COVID-19 booster shot controversy as CDC/FDA snipe Pfizer suggestions

The US FDA and CDC have made an unexpected announcement on COVID-19 vaccine boosters, downplaying hints that a third shot might be necessary to protect against coronavirus variants. Just how long the current COVID-19 vaccinations can actually be expected to remain effective has been a contentious point over the past twelve months, amid the accelerated push to begin immunizations during the global pandemic.

With clinical trials ahead of public vaccination programs by a matter of months, pharmaceutical companies like Pfizer and Moderna – and indeed government agencies like the Food and Drug Administration and the Centers for Disease Control – have held off from making long-term promises about the efficacy of the drugs. However it's been broadly acknowledged, including by Dr. Fauci, that an annual COVID-19 booster injection may well be necessary.

Still, it came as a surprise nonetheless when Pfizer announced on Thursday this week that it planned to publish study results around the impact of a third injection of its vaccine developed with BioNTech imminently. A submission to the US FDA, along with the European Medicines Agency and other global regulators would follow after that, the pharmaceutical company said. In August, Pfizer suggested, it would seek the go-ahead for public deployment under the US emergency use authorization program.

Shortly after that announcement, the CDC and FDA delivered a joint statement regarding booster shots. While the two agencies continue to encourage those who have not been vaccinated to make that a priority, and highlight the danger of the growing COVID-19 Delta variant, they are also blunt about third injections.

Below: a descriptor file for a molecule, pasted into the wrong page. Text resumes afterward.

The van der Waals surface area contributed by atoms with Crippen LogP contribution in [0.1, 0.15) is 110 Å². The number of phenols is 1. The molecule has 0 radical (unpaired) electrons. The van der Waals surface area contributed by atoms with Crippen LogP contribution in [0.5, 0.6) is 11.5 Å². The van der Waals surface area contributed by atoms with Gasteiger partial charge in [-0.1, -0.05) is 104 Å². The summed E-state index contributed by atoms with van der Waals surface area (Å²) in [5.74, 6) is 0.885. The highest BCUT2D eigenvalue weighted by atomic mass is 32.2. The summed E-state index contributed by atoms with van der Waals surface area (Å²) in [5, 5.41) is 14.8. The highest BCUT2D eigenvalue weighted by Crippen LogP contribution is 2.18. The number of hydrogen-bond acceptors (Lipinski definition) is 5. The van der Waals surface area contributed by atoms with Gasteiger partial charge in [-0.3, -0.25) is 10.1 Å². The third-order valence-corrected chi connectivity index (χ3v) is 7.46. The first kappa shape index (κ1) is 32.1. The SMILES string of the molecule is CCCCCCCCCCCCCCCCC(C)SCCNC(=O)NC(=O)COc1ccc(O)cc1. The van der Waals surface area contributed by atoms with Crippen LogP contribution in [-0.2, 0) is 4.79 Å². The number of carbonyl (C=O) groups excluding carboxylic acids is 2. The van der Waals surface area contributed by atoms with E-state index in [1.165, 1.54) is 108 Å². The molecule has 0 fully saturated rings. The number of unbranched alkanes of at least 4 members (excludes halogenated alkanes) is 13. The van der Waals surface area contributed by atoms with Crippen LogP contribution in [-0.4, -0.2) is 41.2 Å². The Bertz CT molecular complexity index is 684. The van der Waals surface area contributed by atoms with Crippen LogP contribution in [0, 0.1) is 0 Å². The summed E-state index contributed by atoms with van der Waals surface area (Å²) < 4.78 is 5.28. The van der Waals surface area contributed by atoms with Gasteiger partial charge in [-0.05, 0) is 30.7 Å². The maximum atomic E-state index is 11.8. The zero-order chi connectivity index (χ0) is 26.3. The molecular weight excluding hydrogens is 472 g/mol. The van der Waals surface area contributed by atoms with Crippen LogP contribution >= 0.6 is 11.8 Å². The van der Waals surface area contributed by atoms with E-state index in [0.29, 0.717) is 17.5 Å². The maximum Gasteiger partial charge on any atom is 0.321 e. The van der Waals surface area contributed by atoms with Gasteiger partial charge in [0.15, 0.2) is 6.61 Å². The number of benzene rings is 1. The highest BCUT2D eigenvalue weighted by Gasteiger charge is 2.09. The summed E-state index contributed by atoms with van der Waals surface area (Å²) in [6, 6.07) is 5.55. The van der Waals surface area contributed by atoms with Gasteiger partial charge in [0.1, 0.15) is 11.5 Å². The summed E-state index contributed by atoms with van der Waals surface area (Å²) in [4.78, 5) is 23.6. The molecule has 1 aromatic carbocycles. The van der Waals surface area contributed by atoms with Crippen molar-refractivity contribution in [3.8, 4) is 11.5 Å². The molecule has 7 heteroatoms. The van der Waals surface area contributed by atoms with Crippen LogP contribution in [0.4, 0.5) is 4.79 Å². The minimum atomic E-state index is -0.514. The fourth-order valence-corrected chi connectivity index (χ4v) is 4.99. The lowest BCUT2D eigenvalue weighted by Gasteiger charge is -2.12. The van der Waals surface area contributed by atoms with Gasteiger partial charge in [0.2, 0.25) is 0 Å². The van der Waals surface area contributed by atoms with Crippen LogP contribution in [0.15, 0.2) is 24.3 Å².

"Americans who have been fully vaccinated do not need a booster shot at this time," the agencies insisted. "FDA, CDC, and NIH are engaged in a science-based, rigorous process to consider whether or when a booster might be necessary. This process takes into account laboratory data, clinical trial data, and cohort data – which can include data from specific pharmaceutical companies, but does not rely on those data exclusively."

While the statement does not name Pfizer-BioNTech specifically, it's not hard to read some scolding into the CDC and FDA's phrasing. All the same, the agencies do concede that this doesn't mean a booster shot won't ever be required.

"We continue to review any new data as it becomes available and will keep the public informed," the statement continues. "We are prepared for booster doses if and when the science demonstrates that they are needed."

The reality is that the overwhelming majority of deaths from COVID-19 are now among those people who have not been vaccinated. Fatality rates in the US in June 2021 increased, a change in trend blamed in no small part on the Delta variant, but according to Dr. Fauci a whopping 99.2-percent of deaths were of people who had not received the vaccine.